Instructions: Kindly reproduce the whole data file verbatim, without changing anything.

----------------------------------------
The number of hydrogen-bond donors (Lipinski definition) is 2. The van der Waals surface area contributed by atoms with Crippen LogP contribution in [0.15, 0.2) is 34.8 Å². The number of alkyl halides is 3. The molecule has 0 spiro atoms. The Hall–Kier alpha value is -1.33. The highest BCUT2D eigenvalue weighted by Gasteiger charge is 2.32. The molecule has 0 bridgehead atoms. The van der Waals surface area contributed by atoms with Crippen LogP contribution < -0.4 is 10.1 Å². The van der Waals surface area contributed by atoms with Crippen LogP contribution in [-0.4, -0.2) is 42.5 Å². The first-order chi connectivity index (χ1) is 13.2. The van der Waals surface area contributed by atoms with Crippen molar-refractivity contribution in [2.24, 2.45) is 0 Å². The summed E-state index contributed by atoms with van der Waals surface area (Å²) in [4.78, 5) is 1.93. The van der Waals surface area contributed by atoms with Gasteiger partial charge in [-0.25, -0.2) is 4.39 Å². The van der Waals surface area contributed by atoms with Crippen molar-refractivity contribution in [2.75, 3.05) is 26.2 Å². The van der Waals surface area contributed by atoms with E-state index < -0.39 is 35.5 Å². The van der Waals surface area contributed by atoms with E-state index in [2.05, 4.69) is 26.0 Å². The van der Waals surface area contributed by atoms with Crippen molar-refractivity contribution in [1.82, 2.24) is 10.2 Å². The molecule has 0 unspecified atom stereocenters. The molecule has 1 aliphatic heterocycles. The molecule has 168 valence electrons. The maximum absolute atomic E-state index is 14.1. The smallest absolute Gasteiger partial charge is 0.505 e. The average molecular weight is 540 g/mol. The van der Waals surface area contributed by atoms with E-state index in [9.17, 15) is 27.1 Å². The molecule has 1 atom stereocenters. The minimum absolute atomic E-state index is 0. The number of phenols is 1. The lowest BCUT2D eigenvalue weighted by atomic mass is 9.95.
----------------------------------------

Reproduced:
The number of hydrogen-bond donors (Lipinski definition) is 2. The van der Waals surface area contributed by atoms with Crippen LogP contribution in [0.15, 0.2) is 34.8 Å². The number of alkyl halides is 3. The molecule has 0 spiro atoms. The Hall–Kier alpha value is -1.33. The highest BCUT2D eigenvalue weighted by Gasteiger charge is 2.32. The molecule has 0 bridgehead atoms. The van der Waals surface area contributed by atoms with Crippen LogP contribution < -0.4 is 10.1 Å². The van der Waals surface area contributed by atoms with Crippen LogP contribution in [-0.4, -0.2) is 42.5 Å². The first-order chi connectivity index (χ1) is 13.2. The van der Waals surface area contributed by atoms with Crippen molar-refractivity contribution in [2.24, 2.45) is 0 Å². The summed E-state index contributed by atoms with van der Waals surface area (Å²) in [4.78, 5) is 1.93. The van der Waals surface area contributed by atoms with Gasteiger partial charge in [-0.25, -0.2) is 4.39 Å². The van der Waals surface area contributed by atoms with Crippen molar-refractivity contribution in [2.75, 3.05) is 26.2 Å². The van der Waals surface area contributed by atoms with E-state index < -0.39 is 35.5 Å². The van der Waals surface area contributed by atoms with E-state index in [2.05, 4.69) is 26.0 Å². The van der Waals surface area contributed by atoms with Crippen molar-refractivity contribution in [1.82, 2.24) is 10.2 Å². The molecule has 0 unspecified atom stereocenters. The molecule has 1 aliphatic heterocycles. The molecule has 168 valence electrons. The maximum absolute atomic E-state index is 14.1. The smallest absolute Gasteiger partial charge is 0.505 e. The average molecular weight is 540 g/mol. The van der Waals surface area contributed by atoms with E-state index in [9.17, 15) is 27.1 Å². The molecule has 1 atom stereocenters. The minimum absolute atomic E-state index is 0. The number of phenols is 1. The lowest BCUT2D eigenvalue weighted by atomic mass is 9.95.